Why Do Taxonomists Write the Meanest Obituaries?
April 27, 2016 9:57 AM   Subscribe

Rafinesque’s “absurd” botanical legacy, Gray wrote, amounted to little more than a “curious mass of nonsense.” Gray’s note wouldn’t be the last unkind obituary in the annals of taxonomy, nor would it be the worst. That’s because the rules dictating how taxonomists name and classify living things bind these scientists in a web of influence stretching far back into the 18th century. When an agent of chaos like Rafinesque enters the scene, that web can get sticky fast. In a field haunted by ghosts, someone has to reckon with the dead.
posted by sciatrix (4 comments total) 13 users marked this as a favorite
"Rafinesque body of work" should be a thing that gets said at least as often as "Rubenesque figure."
posted by whimsicalnymph at 10:48 AM on April 27, 2016

Now is a fun time to be alive if you're an amateur fan of nature who enjoys aimlessly scrolling through Wikipedia links reading descriptions of various critters living and extinct. From this diversion I've learned that DNA analysis is shaking the tree these days.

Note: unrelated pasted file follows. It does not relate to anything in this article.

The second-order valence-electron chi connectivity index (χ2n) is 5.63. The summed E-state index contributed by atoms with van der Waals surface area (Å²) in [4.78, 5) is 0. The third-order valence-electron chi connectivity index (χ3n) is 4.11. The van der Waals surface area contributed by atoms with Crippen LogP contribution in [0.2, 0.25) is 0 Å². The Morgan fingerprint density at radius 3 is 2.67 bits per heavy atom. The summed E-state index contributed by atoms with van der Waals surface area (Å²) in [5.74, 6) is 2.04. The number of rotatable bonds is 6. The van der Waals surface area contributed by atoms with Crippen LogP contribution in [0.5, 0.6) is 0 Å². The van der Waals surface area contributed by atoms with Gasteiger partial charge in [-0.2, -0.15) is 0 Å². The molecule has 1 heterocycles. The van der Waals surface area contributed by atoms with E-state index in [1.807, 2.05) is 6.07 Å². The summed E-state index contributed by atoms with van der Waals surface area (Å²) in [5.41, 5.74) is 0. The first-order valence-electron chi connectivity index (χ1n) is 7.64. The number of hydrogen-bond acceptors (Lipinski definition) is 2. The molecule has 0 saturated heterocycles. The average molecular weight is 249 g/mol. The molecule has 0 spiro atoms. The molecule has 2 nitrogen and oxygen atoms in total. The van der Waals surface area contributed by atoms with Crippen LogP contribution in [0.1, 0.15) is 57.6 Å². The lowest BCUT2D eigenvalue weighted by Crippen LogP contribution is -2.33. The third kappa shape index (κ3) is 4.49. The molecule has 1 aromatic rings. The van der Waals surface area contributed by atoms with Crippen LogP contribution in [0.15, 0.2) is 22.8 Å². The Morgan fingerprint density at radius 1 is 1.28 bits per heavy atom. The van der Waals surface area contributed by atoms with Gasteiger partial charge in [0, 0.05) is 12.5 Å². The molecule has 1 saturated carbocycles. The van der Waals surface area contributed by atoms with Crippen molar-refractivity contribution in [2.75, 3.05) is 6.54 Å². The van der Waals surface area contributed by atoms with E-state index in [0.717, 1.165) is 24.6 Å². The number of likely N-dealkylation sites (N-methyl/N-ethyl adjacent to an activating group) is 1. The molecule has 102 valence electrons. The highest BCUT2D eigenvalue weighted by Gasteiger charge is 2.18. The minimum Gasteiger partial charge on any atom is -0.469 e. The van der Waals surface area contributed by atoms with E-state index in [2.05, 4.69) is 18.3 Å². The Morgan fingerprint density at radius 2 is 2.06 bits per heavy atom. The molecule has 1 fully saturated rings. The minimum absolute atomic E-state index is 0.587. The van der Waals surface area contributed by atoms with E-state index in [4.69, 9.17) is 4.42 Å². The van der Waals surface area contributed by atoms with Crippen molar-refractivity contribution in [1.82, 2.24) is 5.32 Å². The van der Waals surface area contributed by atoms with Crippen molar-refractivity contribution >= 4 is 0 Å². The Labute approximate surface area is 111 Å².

posted by ovvl at 11:04 AM on April 27, 2016

I suppose it's too much to wish that such mean obituaries might occasionally venture to mock the style and presentation of one of the problematic deceased's particularly egregious taxonomic proposals ...
posted by jamjam at 11:35 AM on April 27, 2016

I enjoyed this cheers! I'm a little worried about the danger of publicising the fact that any crank who prints a taxonomic work in any form necessarily must be studied by taxonimists. Once the internet gets hold of that it won't take long for somebody to make a 10,000 page tome full of 'Nazificus Hitleria' and 'Ronus Paulum'.
posted by Cassettevetes at 8:56 PM on April 27, 2016

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